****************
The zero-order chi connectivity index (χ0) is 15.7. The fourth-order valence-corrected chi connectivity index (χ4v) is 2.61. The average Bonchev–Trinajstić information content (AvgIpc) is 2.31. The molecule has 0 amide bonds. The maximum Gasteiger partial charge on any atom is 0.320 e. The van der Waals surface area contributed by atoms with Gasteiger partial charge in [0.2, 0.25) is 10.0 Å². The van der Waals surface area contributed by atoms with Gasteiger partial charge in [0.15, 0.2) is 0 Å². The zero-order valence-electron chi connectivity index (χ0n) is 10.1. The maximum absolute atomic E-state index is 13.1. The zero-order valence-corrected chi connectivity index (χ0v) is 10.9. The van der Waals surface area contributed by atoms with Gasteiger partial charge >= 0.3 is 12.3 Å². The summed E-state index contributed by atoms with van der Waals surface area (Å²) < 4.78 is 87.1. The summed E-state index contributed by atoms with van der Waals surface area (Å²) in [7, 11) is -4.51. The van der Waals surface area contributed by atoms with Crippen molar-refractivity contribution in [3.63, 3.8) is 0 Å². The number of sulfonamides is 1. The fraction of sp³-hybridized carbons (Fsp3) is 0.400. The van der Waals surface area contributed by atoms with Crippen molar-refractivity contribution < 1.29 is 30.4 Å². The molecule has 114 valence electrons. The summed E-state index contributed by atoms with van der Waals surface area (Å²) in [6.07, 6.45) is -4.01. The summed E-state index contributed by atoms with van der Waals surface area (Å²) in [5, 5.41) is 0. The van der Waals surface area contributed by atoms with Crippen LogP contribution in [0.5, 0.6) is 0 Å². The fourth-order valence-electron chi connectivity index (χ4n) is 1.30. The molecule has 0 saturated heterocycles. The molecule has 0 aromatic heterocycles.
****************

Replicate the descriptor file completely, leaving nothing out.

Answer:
The zero-order chi connectivity index (χ0) is 15.7. The fourth-order valence-corrected chi connectivity index (χ4v) is 2.61. The average Bonchev–Trinajstić information content (AvgIpc) is 2.31. The molecule has 0 amide bonds. The maximum Gasteiger partial charge on any atom is 0.320 e. The van der Waals surface area contributed by atoms with Gasteiger partial charge in [0.2, 0.25) is 10.0 Å². The van der Waals surface area contributed by atoms with Gasteiger partial charge in [0.15, 0.2) is 0 Å². The zero-order valence-electron chi connectivity index (χ0n) is 10.1. The maximum absolute atomic E-state index is 13.1. The zero-order valence-corrected chi connectivity index (χ0v) is 10.9. The van der Waals surface area contributed by atoms with Gasteiger partial charge >= 0.3 is 12.3 Å². The summed E-state index contributed by atoms with van der Waals surface area (Å²) < 4.78 is 87.1. The summed E-state index contributed by atoms with van der Waals surface area (Å²) in [7, 11) is -4.51. The van der Waals surface area contributed by atoms with Crippen molar-refractivity contribution in [3.63, 3.8) is 0 Å². The number of sulfonamides is 1. The fraction of sp³-hybridized carbons (Fsp3) is 0.400. The van der Waals surface area contributed by atoms with Crippen molar-refractivity contribution < 1.29 is 30.4 Å². The molecule has 114 valence electrons. The summed E-state index contributed by atoms with van der Waals surface area (Å²) in [6.07, 6.45) is -4.01. The summed E-state index contributed by atoms with van der Waals surface area (Å²) in [5, 5.41) is 0. The van der Waals surface area contributed by atoms with Crippen LogP contribution in [0.5, 0.6) is 0 Å². The fourth-order valence-electron chi connectivity index (χ4n) is 1.30. The molecule has 0 saturated heterocycles. The molecule has 0 aromatic heterocycles.